User avatar

Joined: Wed Jul 25, 2007 2:04 pm
Posts: 3364
Location: Completely in the dark, thanks to me good mate Terry....
nammonk wrote:
I'm not aware of any league table as such, but the Shimano hierarchy has already been stated. Campag has a hierarchy as well: (Super) Record > Chorus > Athena at the top, starting from the late 80s. Lower range names have changed around a bit. As also stated already, don't rule out Suntour. Their gears were arguably the best going in the early 80s, and when you can find them are often cheaper than the corresponding Campag/Shimano.
Nick


I'd also add Sachs to the list. Early indexed groupsets had a reputation for being a bit "clunky", but the final incarnations just prior to the SRAM takeover were pretty good* and worth looking out for. I can't speak highly enough of their Rival 7000 and New Success cartridge bearing hubs.

David

*Good enough, using a New Success front mech and short-arm Quarz MTB rear mech, to bag me a club cyclo-cross trophy and a top 15 slot in the district CX league last season, anyway. :)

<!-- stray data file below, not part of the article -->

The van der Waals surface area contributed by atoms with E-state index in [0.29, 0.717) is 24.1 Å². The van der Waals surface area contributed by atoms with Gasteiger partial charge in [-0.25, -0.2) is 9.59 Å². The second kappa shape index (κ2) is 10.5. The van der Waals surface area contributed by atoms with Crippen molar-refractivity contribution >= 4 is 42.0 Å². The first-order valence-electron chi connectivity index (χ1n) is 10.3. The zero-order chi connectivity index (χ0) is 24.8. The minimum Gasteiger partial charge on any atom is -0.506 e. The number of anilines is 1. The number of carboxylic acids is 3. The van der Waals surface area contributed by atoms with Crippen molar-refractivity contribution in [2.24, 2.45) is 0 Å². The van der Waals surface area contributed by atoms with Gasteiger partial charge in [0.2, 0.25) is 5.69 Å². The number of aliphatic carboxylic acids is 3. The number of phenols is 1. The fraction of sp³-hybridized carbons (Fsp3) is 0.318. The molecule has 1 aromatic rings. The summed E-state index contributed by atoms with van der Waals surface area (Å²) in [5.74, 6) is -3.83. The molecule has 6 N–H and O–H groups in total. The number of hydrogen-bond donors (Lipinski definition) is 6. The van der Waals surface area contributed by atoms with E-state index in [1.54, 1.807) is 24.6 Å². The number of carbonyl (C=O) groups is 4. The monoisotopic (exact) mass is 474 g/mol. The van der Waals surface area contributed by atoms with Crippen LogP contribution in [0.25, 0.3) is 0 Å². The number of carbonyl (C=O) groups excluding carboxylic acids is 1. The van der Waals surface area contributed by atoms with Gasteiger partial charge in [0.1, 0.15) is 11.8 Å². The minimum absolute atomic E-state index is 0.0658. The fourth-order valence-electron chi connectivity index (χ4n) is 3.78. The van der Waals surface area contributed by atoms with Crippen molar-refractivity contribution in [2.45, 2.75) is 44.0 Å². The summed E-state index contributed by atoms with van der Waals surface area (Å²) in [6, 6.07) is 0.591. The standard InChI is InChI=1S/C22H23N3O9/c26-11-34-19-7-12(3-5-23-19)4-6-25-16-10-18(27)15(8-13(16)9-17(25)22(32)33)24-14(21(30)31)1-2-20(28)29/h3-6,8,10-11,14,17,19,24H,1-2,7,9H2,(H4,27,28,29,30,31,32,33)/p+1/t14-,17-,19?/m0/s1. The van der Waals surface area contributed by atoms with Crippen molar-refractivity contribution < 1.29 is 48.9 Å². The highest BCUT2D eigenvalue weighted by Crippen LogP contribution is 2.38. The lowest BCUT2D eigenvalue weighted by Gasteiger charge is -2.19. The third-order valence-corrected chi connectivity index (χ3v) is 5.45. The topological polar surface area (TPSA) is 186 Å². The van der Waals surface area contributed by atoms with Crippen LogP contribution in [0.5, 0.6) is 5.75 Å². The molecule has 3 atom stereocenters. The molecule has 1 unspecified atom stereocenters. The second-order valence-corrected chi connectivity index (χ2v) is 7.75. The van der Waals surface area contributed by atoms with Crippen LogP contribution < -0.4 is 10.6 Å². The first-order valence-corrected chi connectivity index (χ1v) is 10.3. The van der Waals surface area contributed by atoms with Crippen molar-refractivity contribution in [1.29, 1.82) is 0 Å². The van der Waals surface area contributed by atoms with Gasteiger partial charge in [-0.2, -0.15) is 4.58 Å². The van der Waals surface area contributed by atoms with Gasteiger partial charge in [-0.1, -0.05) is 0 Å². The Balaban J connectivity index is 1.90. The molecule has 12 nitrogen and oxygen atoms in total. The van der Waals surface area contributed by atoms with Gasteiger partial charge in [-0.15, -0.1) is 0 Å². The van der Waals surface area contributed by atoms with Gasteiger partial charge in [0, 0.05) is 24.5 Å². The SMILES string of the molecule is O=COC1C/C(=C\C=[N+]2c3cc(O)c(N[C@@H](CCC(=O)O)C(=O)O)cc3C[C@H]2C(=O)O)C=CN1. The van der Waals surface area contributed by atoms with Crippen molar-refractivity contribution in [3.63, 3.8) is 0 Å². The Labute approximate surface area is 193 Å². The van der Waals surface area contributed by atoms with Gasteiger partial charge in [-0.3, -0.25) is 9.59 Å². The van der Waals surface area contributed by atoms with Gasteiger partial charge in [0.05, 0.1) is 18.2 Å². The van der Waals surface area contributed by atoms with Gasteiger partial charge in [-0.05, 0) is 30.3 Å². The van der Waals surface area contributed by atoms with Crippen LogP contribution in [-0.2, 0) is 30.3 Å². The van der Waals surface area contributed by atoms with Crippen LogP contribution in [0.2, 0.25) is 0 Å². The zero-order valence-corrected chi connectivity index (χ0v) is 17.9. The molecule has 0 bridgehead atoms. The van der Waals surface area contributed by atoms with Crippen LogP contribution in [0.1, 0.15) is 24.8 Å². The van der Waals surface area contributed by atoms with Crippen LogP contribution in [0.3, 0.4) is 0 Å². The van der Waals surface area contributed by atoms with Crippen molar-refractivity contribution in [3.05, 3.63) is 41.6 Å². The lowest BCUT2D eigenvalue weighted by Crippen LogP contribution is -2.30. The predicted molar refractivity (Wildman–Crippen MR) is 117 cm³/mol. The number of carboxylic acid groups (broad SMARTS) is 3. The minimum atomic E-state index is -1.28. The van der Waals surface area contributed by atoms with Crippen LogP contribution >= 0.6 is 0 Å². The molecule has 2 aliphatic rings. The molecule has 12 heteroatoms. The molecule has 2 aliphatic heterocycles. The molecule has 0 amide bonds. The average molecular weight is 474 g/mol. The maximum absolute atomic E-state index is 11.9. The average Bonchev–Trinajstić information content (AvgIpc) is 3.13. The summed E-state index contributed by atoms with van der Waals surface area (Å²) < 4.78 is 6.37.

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PostPosted: Sat Oct 20, 2012 6:15 pm 
rBoTM Winner
rBoTM Winner

Joined: Thu Aug 07, 2008 11:54 am
Posts: 1059
Location: Derby
1980's Mavic light and top quality.Galli also good. Do not forget Zeus from Spain.
Going back further BSA and Chater lea and Williams,GB. All of which were British made and will out last most modern components.


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PostPosted: Sat Oct 20, 2012 6:58 pm 
Old School Grand Master
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Joined: Sat Oct 06, 2012 5:17 pm
Posts: 3775
Location: Norn Iron
All most interesting advice, thanks to all.

Latman, I am jealous of your location, more than you could ever know.

As per all my posts about my old bike, I have discovered that I have a Campag hub on my spare front wheel. The rear is a Mallard with a helicomatic freewheel. I am thinking of changing this rear but to what? I think I want an ultra 7 freewheel or a normal 6 but I have a few options to consider.

Are there any Shimano experts here? Should I look for an ultra 7 in Shimano? Do they exist? I think I want all 600 ax bits and I think the freewheel had some form of twisted teeth but my memory is hazy.

More info will be appreciated, thanks to all, so far.